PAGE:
this is the path you're going).
BUT Subversion would
a) do the "merge" for you even if there were changes in the target...
b) track the changes for you and tell you which changes were already
merged. You wouldn't even have to merge the revisions one by one and (!)
you wouldn't have to remember which revisions are already merged. You
could just run the same script over and over...
Let's say a developer made changes that are "non-trivial" to merge. S/He
could just perform the merge (assuming they know what they're doing) and
wouldn't even (necessarily) have to tell you, because Subversion would
record the merge and your script would automatically know that this
particular revision has already been merged manually.
Don't forge to put your script into the repository and keep it current.
Developers can use it to merge their on changes any time they feel like
it... (or when you tell them to:-))
> Would a developer be able to follow and understand the
> history after a few of these merges?
Yes, because the "normal history" ("svn log" in the new repository
branch/location) would show the merges as new revisions just as it would
for your synchronization script.
Added bonus: IF somebody is curious, they could still see more info
about the merges.
If you "copy the changes from one repository to the other", who would be
the "author" of the changes? It would probably be either you or some
"system user", right?
With a branch, the history would look the same, BUT with a special
switch (which I'd have to look up), it would show the "real" author of
the change... This would only be "on special request".
(ah yes, here it is:
If you decide to merge/sync every revision separately, you could work
around this by knowing everybody's password... (not so nice either...
people might lose faith in the logs after your sync made a mistake or
>> 2) why you want to keep them in sync for a while instead of switching
>> "Sunday, 12:00:00 PST" (or whichever timezone you choose ;-)).
> Products will be released from both repositories simultaneously.
* What do you mean: ONE product will be released from both repositories
simultaneously? Or one product from the old one and one product from the
* Where is the problem? Your build system can build from a branch,
right? Of course you wouldn't *delete* the old structure...
>> Personally, I think it would be better to have a "big bang" change for
>> each project (not necessarily the whole repo) AND use "svn move" to do
>> the refactoring.
>> You'd keep your entire history, which would be a big plus.
> The projects are, of course, tightly-coupled (In fact, I have been known
> to refer to their relationship as 'incestuous' :)) so that moving each
> project independently is not easy.
In this case I have a follow-up question:
Let's say you copy stuff to the new repository and move everything to
its new location: Will the source code compile (what type of products
are we talking about?) without changes??
If you need to make any changes to the code to "make it
work/compile/validate/...", your "two-repository-approach" is doomed...
(IMHO *g*). How would you preserve those changes when copying changes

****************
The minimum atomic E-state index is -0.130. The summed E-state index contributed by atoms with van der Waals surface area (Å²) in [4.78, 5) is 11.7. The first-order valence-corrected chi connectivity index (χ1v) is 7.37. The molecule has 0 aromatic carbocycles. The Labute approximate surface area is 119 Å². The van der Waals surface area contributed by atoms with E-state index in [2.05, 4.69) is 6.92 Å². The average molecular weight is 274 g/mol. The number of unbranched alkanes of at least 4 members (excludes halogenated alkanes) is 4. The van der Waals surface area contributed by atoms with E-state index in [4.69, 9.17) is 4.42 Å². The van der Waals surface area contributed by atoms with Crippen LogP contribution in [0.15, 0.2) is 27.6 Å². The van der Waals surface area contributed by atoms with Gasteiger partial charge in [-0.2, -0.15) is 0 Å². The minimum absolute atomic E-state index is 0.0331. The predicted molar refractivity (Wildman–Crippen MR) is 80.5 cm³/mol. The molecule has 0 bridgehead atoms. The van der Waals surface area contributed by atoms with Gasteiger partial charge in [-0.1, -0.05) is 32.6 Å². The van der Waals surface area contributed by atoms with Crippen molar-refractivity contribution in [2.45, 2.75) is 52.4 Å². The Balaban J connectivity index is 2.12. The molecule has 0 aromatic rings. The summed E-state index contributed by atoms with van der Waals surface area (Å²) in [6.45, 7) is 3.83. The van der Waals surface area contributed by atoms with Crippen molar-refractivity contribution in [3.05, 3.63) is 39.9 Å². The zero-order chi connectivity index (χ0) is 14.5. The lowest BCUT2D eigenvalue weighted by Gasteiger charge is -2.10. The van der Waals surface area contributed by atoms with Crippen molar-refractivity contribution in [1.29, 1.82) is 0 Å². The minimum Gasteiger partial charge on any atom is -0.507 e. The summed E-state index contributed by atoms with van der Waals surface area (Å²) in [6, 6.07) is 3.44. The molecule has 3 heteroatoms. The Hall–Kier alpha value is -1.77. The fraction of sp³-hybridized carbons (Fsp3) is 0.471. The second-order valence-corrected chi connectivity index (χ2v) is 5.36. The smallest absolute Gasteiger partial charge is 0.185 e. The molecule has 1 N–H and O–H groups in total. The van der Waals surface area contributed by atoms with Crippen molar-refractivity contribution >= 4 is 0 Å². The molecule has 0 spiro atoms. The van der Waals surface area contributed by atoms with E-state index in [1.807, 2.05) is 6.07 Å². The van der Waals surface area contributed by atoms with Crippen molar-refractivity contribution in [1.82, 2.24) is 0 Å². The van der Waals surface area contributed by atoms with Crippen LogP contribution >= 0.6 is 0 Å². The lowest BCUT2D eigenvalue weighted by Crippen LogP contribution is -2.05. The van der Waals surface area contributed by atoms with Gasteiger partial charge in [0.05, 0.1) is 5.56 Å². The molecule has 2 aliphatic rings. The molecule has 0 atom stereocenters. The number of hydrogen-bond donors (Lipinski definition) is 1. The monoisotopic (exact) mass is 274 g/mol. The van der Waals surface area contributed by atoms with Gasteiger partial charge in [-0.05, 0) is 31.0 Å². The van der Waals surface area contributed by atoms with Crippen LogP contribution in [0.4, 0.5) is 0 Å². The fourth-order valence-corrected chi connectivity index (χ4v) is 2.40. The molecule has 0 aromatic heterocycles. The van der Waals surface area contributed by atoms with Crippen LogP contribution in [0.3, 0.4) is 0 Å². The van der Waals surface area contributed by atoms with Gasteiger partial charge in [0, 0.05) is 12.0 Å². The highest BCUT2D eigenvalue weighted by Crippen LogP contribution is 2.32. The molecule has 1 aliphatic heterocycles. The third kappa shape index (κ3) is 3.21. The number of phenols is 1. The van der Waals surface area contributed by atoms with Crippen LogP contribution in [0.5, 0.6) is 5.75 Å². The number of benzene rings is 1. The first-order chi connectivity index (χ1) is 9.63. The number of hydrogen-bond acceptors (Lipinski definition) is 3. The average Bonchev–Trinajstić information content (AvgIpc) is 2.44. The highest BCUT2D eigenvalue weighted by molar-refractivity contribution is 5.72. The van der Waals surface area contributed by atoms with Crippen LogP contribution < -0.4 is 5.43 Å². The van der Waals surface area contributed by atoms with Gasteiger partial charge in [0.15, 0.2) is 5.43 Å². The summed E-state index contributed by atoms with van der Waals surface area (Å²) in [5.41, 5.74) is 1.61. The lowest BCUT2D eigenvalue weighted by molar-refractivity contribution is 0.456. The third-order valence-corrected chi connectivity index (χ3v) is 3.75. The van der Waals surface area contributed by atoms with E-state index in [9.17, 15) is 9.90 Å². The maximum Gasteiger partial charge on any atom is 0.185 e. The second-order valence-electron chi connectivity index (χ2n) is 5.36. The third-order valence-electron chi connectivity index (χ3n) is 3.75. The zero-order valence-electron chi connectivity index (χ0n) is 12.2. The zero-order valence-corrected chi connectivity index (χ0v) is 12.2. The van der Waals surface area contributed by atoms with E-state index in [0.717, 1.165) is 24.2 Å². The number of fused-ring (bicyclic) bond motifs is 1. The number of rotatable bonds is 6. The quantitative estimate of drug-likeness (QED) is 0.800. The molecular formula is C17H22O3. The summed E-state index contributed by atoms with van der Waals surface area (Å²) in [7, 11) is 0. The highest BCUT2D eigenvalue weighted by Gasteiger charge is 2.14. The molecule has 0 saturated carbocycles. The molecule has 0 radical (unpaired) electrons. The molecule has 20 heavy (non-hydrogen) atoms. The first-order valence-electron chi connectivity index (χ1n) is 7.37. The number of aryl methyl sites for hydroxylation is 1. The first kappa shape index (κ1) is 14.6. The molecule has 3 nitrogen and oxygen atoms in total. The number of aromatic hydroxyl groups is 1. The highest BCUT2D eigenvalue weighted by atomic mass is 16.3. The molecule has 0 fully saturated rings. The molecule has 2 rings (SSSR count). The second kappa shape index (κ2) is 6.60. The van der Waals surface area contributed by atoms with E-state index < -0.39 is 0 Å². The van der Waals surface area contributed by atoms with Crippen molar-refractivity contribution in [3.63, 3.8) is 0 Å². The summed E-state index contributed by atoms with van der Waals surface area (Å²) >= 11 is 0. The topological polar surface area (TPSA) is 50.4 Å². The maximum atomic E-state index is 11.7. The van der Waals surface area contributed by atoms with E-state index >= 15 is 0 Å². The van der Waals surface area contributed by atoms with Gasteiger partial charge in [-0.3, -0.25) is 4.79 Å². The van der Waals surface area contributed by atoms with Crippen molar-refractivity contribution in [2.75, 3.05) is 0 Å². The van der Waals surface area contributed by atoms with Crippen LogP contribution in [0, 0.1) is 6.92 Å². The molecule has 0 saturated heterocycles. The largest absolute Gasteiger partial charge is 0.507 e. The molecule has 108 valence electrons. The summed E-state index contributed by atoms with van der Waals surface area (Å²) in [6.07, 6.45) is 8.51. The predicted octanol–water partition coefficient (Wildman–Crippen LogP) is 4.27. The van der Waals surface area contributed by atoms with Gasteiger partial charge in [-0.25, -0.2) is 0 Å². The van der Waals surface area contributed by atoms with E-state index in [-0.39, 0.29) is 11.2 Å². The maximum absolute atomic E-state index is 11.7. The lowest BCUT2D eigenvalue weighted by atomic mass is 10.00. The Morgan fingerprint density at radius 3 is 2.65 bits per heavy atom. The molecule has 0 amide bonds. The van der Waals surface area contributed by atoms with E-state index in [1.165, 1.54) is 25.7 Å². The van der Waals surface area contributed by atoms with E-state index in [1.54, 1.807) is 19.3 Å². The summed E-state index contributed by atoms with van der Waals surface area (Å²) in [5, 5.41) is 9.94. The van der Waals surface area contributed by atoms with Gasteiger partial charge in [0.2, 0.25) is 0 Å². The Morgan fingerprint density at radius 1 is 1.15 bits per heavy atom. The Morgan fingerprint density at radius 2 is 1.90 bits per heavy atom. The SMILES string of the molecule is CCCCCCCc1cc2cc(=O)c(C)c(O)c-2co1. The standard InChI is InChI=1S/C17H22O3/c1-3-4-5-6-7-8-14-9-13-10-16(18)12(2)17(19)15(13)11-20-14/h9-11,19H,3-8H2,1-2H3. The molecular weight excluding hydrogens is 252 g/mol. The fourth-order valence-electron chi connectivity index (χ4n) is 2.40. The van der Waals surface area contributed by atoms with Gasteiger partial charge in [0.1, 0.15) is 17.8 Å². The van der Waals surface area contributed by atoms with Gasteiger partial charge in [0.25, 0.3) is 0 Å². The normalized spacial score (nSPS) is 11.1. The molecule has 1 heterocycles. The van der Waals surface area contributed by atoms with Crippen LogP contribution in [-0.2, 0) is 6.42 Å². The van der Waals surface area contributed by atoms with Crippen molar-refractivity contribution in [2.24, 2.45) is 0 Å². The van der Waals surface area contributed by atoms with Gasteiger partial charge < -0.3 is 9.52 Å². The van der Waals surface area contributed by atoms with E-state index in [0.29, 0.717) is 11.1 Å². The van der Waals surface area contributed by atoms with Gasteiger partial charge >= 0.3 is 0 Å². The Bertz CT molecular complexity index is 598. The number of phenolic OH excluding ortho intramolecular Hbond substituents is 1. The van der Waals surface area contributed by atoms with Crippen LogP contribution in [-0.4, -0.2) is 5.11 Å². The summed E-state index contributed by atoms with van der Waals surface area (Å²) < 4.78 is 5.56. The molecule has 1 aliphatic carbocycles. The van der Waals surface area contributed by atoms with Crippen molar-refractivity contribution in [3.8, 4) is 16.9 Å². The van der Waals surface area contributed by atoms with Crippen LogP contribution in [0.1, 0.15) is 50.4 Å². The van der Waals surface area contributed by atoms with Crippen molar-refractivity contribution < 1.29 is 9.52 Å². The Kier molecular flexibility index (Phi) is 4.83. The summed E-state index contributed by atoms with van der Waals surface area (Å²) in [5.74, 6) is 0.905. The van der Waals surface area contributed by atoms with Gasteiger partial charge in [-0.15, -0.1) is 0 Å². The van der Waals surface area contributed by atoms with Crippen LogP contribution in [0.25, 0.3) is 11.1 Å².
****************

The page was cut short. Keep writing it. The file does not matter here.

from the old repository?
You say: "changes to some products will be made only in the legacy repo
while changes to other
products will be made only in the refactored repo"
So you copy A+B+C over to the new repo. A uses B. B uses C.
A+C is maintained in the new repository, B in the old one.
Now somebody makes changes to B in the old repository. What do you do? If you "copy the changes over", it will not work any more because the references to C are broken (once again)...
I don't know how many products you have, but in theory, you'd have to build a dependency graph and be VERY careful about the order of migration... if they are incestuous, there might be no way to solve this...
>> P.S.: Of course you would make a tag or a branch before you start the
>> refactoring: If people still need access to the old structure, they can
>> have it. They can even commit changes to the old structure and merge
>> them to the new structure "in a somewhat deterministic fashion"... (I'm
>> not sure how well Subversion handles this type of merge (to files which
>> have moved) and if it would be considered a "tree conflict"? In any
>> case: Merge tracking could help you keep track of merges...)
> If anyone has experience with this, I'd love to hear it. I'll set up a
> test repo and play with it when I have time but if someone knows
> something already that would be helpful.
> Thanks for your questions and advice, Holger. Hopefully this makes
> things a little clearer and y'all can give me more suggestions!
The more I think about this, the more it looks like "just another
release branch" - with radical changes in the trunk, but so what...
You're still building (and delivering) your 1.x versions from the branch
while refacoring and building the 2.x versions in the trunk...
Still, most of the procedures for doing this are established and while
it won't be easy, it's just a question of using the tools and
configuring (!) everything correctly rather than developing a complex
solution from scratch... In my mind, the scope (amount of work involved)
of this project just decreased by 85% :-D
Hope that helps :-D
To unsubscribe from this discussion, e-mail: [users-unsubscribe_at_subversion.tigris.org].
Received on 2009-03-03 01:55:34 CET